Childhood milestones: Communication at six years
Language acquisition starts to take place quite rapidly when a child turns six. They learn about 5-10 words a day. They start to be able to talk through simple problem solving, and they are developing the ability to be inquisitive, curious and enthusiastic. Their perceptions about their self are influenced by others around them, including their teachers, for example.
Tips for communicating with six-year-olds
1. Ask your child to tell you how they are feeling
At the age of six, your child is developing perceptions about their self in relation to external influences. This means it’s important to check-in with them and ask them how they are feeling.
This is particularly relevant for children with same-sex parents, as sometimes our children are made to feel different due to being part of an LGBTI family. Before this age, they may feel that they are the same as others, but as they get older, other children around them may begin to highlight differences.
This is why it’s particularly important to provide opportunities for your child to express how they are feeling. Providing these types of opportunities for self-expression will also help you know what’s happening in their internal world.
2. Ask them to talk out loud and explain to you what they are doing
Usually, children start to develop problem-solving behavior when they are five years old. Then, around the age of six, they begin to be able to talk through simple problem-solving behavior more adequately.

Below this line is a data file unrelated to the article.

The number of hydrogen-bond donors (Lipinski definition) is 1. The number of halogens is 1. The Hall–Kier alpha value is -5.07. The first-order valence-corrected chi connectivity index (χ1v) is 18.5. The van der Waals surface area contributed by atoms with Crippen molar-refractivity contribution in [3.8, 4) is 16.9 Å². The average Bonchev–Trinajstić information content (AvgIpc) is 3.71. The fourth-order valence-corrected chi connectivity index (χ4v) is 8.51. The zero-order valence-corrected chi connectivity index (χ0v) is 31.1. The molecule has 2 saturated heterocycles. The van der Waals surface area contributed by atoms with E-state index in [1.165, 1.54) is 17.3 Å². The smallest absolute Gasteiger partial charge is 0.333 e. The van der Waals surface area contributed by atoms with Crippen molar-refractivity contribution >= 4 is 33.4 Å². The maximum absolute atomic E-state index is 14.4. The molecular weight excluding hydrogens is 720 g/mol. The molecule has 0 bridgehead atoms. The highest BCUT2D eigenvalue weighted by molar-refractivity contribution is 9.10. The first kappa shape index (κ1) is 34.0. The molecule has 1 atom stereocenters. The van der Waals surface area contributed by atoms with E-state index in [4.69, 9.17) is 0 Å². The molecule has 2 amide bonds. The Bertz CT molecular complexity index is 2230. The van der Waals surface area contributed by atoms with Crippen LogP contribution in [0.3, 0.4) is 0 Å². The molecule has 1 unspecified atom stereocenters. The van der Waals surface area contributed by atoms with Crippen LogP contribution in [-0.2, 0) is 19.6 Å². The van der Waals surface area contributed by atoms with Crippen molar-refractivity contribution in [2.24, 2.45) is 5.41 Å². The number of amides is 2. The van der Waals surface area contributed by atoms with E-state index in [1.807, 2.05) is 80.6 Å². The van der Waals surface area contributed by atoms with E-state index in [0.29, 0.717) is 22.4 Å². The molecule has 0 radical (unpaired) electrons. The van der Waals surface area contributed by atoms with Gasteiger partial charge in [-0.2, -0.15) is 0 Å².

3. Understand your child in context
When your child is six, external influences will impact upon their feelings, the ways they can process information and their thoughts. Appreciate that this is the case. Consider how the world around them may be influencing them, their ability to communicate and what they are able or willing to share.
4. Feed them new words
When your child is six they start to rapidly acquire new words. Help them acquire these by feeding them new words. This will help optimize and extend their vocabulary.
Do this in a fun way. Making it fun will keep them interested and engaged. Play lots of games that require them to learn, guess and rehearse new words. Be careful not to overdo this though, as you don’t want your child to feel discouraged, which they may do if they feel they are constantly being tested. Always praise them for joining in and having a go. Be positive and strengths-based.
5. Modify your approach and enjoy yourself
All of these tips will work best if you modify your approach based on your child’s abilities, their progress, their environment and the task they are focusing on. Enjoy watching your child develop as you may notice some remarkable growth. Communicating with your child is one of the most pleasurable and rewarding experiences for both a parent and a child to have.
Kertoy MK. Poulsen AA. Using Language to Motivate. (2013) In J Ziviani. AA Poulsen, M Cuskelly. (eds). The Art and Science of Motivation. Philadelphia: Jessica Kingsley Publishers. pp. 159-191.